Farm ponds change farmers’ fortunes
While enhanced irrigation coverage has been hailed as an important way to improve agricultural productivity, it continues to lag behind in India and agriculture continues to be rainfed, subject to the vagaries of the monsoon. High groundwater dependence for irrigation has not only led to its depletion and quality deterioration, but has also raised questions about its sustainability in the long run.
In this context, small water harvesting structures such as farm ponds have been looked upon as miracle strategies to help increase water availability at the local level and bring about positive changes in the agrarian landscape of the area.
What are farm ponds?
Farm ponds to improve water availability in Jharkhand
The farm ponds used in Jharkhand are much smaller in size, less expensive and have lower gestation period than dam-canal projects. However, little is known about how useful they have actually been in improving water levels in the farms and enhancing agricultural output in the state.
A study – ‘Agrarian potential of in-situ water harvesting: A case study of farm ponds in Jharkhand’ published in the Economic and Political Weekly analyses the impact of use of farm ponds on the lives and livelihoods of the pond-owning rural households in Jharkhand by looking at farm-pond initiatives of a Jamshedpur based non-governmental organisation, the Tata Steel Rural Development Society (TSRDS).
TSRDS has promoted about 800 farm ponds in the Kolhan region of the districts of East Singhbhum, West Singhbhum and Seraikela–Kharsawan in Jharkhand. The beneﬁciaries of the farm pond intervention include households from different social groups – 53 percent are from Scheduled Tribes (ST), 37 percent from Other Backward Classes (OBC) and 10 percent from Scheduled Castes (SC).
Although average landholdings among farmers in the area are high, intensive agriculture continues to be low due to open grazing and lack of water availability. Farmer owned landholdings in Jharkhand are of three types – upland, lowland and midland. Productivity in the uplands is low due to thin soil cover and steep slopes. The midlands and lowlands have lower slopes, thicker soil cover, and high water retention capacity. The cropping pattern also varies across the different type of landholdings. Short duration paddy is cultivated in the midlands, while long duration paddy with higher yield is cultivated in the lowland. The uplands are usually fallow or have sparse cultivation.
Around 21 percent of the farm ponds are located on the lowlands, 43 percent in the midlands and the remaining 36 percent in the uplands. The water retention rate is uniform at around 10 months a year, irrespective of the location of the farm pond. However, the level of water in the farm pond during the dry months varies with it being double in lowlands as compared to uplands.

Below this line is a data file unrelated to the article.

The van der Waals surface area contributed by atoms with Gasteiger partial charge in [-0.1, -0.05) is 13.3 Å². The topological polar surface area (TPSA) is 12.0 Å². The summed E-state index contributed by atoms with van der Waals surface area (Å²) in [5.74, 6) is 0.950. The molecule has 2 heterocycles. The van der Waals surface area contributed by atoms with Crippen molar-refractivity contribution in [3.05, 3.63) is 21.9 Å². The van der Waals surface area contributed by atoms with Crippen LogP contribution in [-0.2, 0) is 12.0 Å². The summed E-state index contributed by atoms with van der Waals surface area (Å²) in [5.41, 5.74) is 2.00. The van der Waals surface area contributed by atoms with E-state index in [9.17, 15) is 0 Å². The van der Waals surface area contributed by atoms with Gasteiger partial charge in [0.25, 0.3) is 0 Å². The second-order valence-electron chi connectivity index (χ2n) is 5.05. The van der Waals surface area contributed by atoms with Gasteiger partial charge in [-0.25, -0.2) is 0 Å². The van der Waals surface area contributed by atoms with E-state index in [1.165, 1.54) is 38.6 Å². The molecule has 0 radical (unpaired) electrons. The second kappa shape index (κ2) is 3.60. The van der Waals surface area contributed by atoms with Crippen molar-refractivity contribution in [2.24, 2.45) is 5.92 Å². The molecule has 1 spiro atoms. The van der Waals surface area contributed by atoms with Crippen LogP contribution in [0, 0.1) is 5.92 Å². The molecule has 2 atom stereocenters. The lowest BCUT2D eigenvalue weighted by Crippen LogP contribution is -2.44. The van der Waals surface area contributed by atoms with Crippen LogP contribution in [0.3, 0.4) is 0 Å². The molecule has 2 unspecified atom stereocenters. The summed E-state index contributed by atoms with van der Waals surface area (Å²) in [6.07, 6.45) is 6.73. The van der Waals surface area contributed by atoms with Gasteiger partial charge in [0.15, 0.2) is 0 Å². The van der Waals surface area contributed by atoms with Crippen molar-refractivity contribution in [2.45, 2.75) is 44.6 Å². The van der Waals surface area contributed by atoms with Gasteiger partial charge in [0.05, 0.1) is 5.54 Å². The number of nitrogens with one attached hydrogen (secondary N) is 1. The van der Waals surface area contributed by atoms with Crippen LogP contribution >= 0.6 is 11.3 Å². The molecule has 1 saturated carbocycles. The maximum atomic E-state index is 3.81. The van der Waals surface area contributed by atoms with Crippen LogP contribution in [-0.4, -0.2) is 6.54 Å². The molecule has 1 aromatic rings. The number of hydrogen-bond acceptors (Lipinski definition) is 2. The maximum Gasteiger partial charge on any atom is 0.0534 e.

Farm ponds, a boon to water starved farms Increased cropped area
Farm ponds have also helped in increasing the cropping intensity and this has particularly helped the ST and OBC farmers, but for farmers who are already into vegetable cultivation such as the Mahatos in East Singhbhum district, farm ponds have only marginally helped in increasing cropping intensity.
Diversification of crops
Farm ponds have helped ST and OBC farmers as well as Mahato farmers to diversify crops, with ST and OBC farmers also venturing into vegetable cultivation due to assured water supply.
However, the level of diversiﬁcation differs between the upland, midland and lowlands. It is found to be more in the midland and upland agricultural plots. Lowlands, which have thick soil cover and high soil moisture, have been traditionally used to cultivate long duration paddy. This continues even after introduction of farm ponds as high soil moisture holding capacity for a prolonged period of time and lack of drainage renders the land unﬁt for vegetable cultivation.
However, farmers in the midlands have moved into second and third crops and vegetables post the paddy season. In this region the soil cover is thick, and drainage of water is not a constraint. Even on some of the upland agriculture plots, where the soil cover is not too thin and the slope is not steep, farm pond owners have moved into vegetable cultivation.
Crop diversiﬁcation has increased across all the pond sizes with it being highest for 100*80*10 pond size, followed by 100*100*10 pond size. Around 50 percent of the farm ponds of 100*80*10 are owned by the ST community and about 38 percent are owned by OBC community
Farm ponds have helped fisheries and livestock rearing
The number of households practising ﬁsheries has increased with farm pond interventions. Among livestock owning households, there has been an increase in the ownership of cows, goats, and poultry as farm ponds serve as major sources of water for livestock.
OBC farmers registered the maximum increase in income, the study found.
Farmers exposed to market risks with high production
However, the risk within agriculture is increasing with crop diversification due to high price ﬂuctuations, which cannot be directly attributed to farm ponds. But the farm ponds have helped farmers to extend the cropping seasons, diversify their produce and thus produce surplus for the market. This has increased the engagement of farmers with markets on the one hand, but has also exposed them to the vagaries of the market.
Thus, “beyond the farm” interventions such as improved storage facility, developing better market linkages, packaging and value addition can greatly help to maximise and sustain the positive gains obtained from farm ponds, argues the paper.
By Nirmalya Choudhury & Meghna Mukherjee